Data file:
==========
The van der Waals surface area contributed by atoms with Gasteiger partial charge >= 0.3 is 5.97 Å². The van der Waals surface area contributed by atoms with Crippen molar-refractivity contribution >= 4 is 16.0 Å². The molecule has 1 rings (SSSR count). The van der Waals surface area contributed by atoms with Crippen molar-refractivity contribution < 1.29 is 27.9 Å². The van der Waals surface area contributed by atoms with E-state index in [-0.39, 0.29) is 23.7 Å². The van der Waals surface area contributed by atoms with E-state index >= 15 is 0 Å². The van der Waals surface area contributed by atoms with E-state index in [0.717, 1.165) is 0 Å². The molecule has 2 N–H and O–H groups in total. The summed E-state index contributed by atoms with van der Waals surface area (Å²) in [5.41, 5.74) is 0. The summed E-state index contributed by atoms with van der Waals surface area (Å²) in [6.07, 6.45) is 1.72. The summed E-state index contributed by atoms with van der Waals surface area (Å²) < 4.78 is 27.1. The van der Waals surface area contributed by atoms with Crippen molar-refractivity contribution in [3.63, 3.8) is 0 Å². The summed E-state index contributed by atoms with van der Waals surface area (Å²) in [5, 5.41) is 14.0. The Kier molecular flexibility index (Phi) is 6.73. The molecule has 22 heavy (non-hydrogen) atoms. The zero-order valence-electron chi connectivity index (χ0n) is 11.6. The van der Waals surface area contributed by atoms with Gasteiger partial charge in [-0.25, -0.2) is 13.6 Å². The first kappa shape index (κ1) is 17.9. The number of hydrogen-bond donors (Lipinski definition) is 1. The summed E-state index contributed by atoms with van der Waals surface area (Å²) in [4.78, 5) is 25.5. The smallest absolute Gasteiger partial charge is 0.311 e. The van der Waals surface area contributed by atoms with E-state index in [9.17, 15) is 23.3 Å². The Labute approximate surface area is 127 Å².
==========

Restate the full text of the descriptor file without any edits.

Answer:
The van der Waals surface area contributed by atoms with Gasteiger partial charge >= 0.3 is 5.97 Å². The van der Waals surface area contributed by atoms with Crippen molar-refractivity contribution >= 4 is 16.0 Å². The molecule has 1 rings (SSSR count). The van der Waals surface area contributed by atoms with Crippen molar-refractivity contribution < 1.29 is 27.9 Å². The van der Waals surface area contributed by atoms with E-state index in [-0.39, 0.29) is 23.7 Å². The van der Waals surface area contributed by atoms with E-state index >= 15 is 0 Å². The van der Waals surface area contributed by atoms with E-state index in [0.717, 1.165) is 0 Å². The molecule has 2 N–H and O–H groups in total. The summed E-state index contributed by atoms with van der Waals surface area (Å²) in [5.41, 5.74) is 0. The summed E-state index contributed by atoms with van der Waals surface area (Å²) in [6.07, 6.45) is 1.72. The summed E-state index contributed by atoms with van der Waals surface area (Å²) < 4.78 is 27.1. The van der Waals surface area contributed by atoms with Crippen molar-refractivity contribution in [3.63, 3.8) is 0 Å². The summed E-state index contributed by atoms with van der Waals surface area (Å²) in [5, 5.41) is 14.0. The Kier molecular flexibility index (Phi) is 6.73. The molecule has 22 heavy (non-hydrogen) atoms. The zero-order valence-electron chi connectivity index (χ0n) is 11.6. The van der Waals surface area contributed by atoms with Gasteiger partial charge in [-0.25, -0.2) is 13.6 Å². The first kappa shape index (κ1) is 17.9. The number of hydrogen-bond donors (Lipinski definition) is 1. The summed E-state index contributed by atoms with van der Waals surface area (Å²) in [4.78, 5) is 25.5. The smallest absolute Gasteiger partial charge is 0.311 e. The van der Waals surface area contributed by atoms with E-state index in [9.17, 15) is 23.3 Å². The Labute approximate surface area is 127 Å².